Nicole Werner seems to have it all. She is a blond, virginal sorority girl and she’s living it up during her freshman year at a midwestern honors college. The tragedy strikes. She is killed one night when her boyfriend crashes his car near campus. He walks away unscathed but remembers nothing of the accident.
Right from the start there are questions related to her death. Nothing is as it seems. Shelly, a middle aged woman who works on campus witnesses the accident and knows that when she left the scene, after authorities arrived, Nicole was alive. Yet immediately following the accident, local news sources claim that the passer by who witnessed the accident left shortly thereafter without properly instructing authorities to the scene. Hours later, when the crash was subsequently discovered, Nicole was lying dead in a pool of blood.
The Raising went back and forth between multiple narrators. One narrator, and probably the one I enjoyed most, was Mira, a professor on campus who taught a freshman seminar entitled Death, Dying and the Undead (which I would have taken in a hot second!). Mira is involved in anything related to death, including folklore, so she is immediately interested in Nicole’s demise, especially when some of the guys on campus start claiming Nicole isn’t dead . . .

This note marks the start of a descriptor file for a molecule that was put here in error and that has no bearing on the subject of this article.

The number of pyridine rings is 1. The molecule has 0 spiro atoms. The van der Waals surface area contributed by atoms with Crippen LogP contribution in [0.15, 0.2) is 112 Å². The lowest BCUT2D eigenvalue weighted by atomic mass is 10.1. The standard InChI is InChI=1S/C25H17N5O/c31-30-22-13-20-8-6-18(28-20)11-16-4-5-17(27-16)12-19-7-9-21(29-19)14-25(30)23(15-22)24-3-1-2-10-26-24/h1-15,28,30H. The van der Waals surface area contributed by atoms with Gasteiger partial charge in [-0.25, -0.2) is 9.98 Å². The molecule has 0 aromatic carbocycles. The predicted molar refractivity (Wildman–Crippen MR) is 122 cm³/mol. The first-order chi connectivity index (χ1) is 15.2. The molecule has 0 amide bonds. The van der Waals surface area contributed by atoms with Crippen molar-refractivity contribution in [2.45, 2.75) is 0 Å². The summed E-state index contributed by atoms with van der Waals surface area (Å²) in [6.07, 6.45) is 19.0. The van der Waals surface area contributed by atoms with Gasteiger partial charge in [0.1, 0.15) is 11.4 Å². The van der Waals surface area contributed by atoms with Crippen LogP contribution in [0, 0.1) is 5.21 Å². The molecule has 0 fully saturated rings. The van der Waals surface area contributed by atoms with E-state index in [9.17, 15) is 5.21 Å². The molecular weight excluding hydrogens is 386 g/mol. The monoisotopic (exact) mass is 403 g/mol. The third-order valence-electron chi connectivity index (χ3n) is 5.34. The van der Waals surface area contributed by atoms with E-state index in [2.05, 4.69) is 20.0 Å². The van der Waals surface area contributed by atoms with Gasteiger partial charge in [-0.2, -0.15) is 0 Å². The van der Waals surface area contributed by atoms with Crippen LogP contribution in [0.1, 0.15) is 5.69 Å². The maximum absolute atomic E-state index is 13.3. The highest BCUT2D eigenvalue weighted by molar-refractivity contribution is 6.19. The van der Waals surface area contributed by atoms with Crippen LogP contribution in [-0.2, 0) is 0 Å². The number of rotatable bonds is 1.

There was so much going on with this book that I don’t know where to start with my review. I recently started taking notes as I am reading, which has proven to be helpful, although in this case I really can’t fathom how I could turn my notes into a cohesive review. I will say that I was most interested in the blurb on the back cover, which compared The Raising to The Secret History. I would say, now that I have finished the book, that the comparison is accurate, however The Raising wasn’t quite of the caliber as its predecessor. That isn’t meant to be a negative, as Donna Tartt left some huge shoes to fill!
The Raising was a fast paced mystery that kept me wondering until the very end.
I received a copy of this book as a gift.